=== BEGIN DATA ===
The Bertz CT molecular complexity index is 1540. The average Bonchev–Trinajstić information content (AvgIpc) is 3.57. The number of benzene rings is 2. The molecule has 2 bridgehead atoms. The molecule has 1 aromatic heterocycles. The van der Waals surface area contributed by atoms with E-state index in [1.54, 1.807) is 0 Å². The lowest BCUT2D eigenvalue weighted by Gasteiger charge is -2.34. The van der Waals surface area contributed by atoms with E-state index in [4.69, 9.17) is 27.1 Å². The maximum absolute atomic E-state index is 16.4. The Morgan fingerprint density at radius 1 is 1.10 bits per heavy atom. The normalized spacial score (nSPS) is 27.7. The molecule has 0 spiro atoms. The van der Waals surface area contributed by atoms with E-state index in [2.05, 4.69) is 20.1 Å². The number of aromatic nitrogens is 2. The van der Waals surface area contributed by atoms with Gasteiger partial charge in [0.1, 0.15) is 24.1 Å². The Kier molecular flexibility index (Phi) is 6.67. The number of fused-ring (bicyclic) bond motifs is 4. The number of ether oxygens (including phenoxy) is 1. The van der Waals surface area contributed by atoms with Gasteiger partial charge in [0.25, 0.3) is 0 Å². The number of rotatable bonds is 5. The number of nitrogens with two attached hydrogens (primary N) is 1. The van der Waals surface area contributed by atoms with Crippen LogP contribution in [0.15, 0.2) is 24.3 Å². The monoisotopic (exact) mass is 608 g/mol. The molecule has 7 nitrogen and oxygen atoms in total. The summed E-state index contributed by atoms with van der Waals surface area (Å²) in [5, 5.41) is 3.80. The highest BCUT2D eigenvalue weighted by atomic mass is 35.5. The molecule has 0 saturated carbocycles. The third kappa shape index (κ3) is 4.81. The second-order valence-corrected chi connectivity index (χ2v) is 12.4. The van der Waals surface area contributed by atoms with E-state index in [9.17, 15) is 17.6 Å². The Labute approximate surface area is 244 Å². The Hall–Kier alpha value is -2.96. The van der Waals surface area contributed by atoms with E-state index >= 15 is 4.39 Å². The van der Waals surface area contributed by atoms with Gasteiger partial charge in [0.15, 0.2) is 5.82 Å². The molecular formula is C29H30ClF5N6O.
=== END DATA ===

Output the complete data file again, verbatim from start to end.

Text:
The Bertz CT molecular complexity index is 1540. The average Bonchev–Trinajstić information content (AvgIpc) is 3.57. The number of benzene rings is 2. The molecule has 2 bridgehead atoms. The molecule has 1 aromatic heterocycles. The van der Waals surface area contributed by atoms with E-state index in [1.54, 1.807) is 0 Å². The lowest BCUT2D eigenvalue weighted by Gasteiger charge is -2.34. The van der Waals surface area contributed by atoms with E-state index in [4.69, 9.17) is 27.1 Å². The maximum absolute atomic E-state index is 16.4. The Morgan fingerprint density at radius 1 is 1.10 bits per heavy atom. The normalized spacial score (nSPS) is 27.7. The molecule has 0 spiro atoms. The van der Waals surface area contributed by atoms with E-state index in [2.05, 4.69) is 20.1 Å². The number of aromatic nitrogens is 2. The van der Waals surface area contributed by atoms with Gasteiger partial charge in [0.1, 0.15) is 24.1 Å². The Kier molecular flexibility index (Phi) is 6.67. The number of fused-ring (bicyclic) bond motifs is 4. The number of ether oxygens (including phenoxy) is 1. The van der Waals surface area contributed by atoms with Gasteiger partial charge in [0.25, 0.3) is 0 Å². The number of rotatable bonds is 5. The number of nitrogens with two attached hydrogens (primary N) is 1. The van der Waals surface area contributed by atoms with Crippen LogP contribution in [0.15, 0.2) is 24.3 Å². The monoisotopic (exact) mass is 608 g/mol. The molecule has 7 nitrogen and oxygen atoms in total. The summed E-state index contributed by atoms with van der Waals surface area (Å²) in [5, 5.41) is 3.80. The highest BCUT2D eigenvalue weighted by atomic mass is 35.5. The molecule has 0 saturated carbocycles. The third kappa shape index (κ3) is 4.81. The second-order valence-corrected chi connectivity index (χ2v) is 12.4. The van der Waals surface area contributed by atoms with E-state index in [9.17, 15) is 17.6 Å². The Labute approximate surface area is 244 Å². The Hall–Kier alpha value is -2.96. The van der Waals surface area contributed by atoms with E-state index >= 15 is 4.39 Å². The van der Waals surface area contributed by atoms with Gasteiger partial charge in [0.15, 0.2) is 5.82 Å². The molecular formula is C29H30ClF5N6O.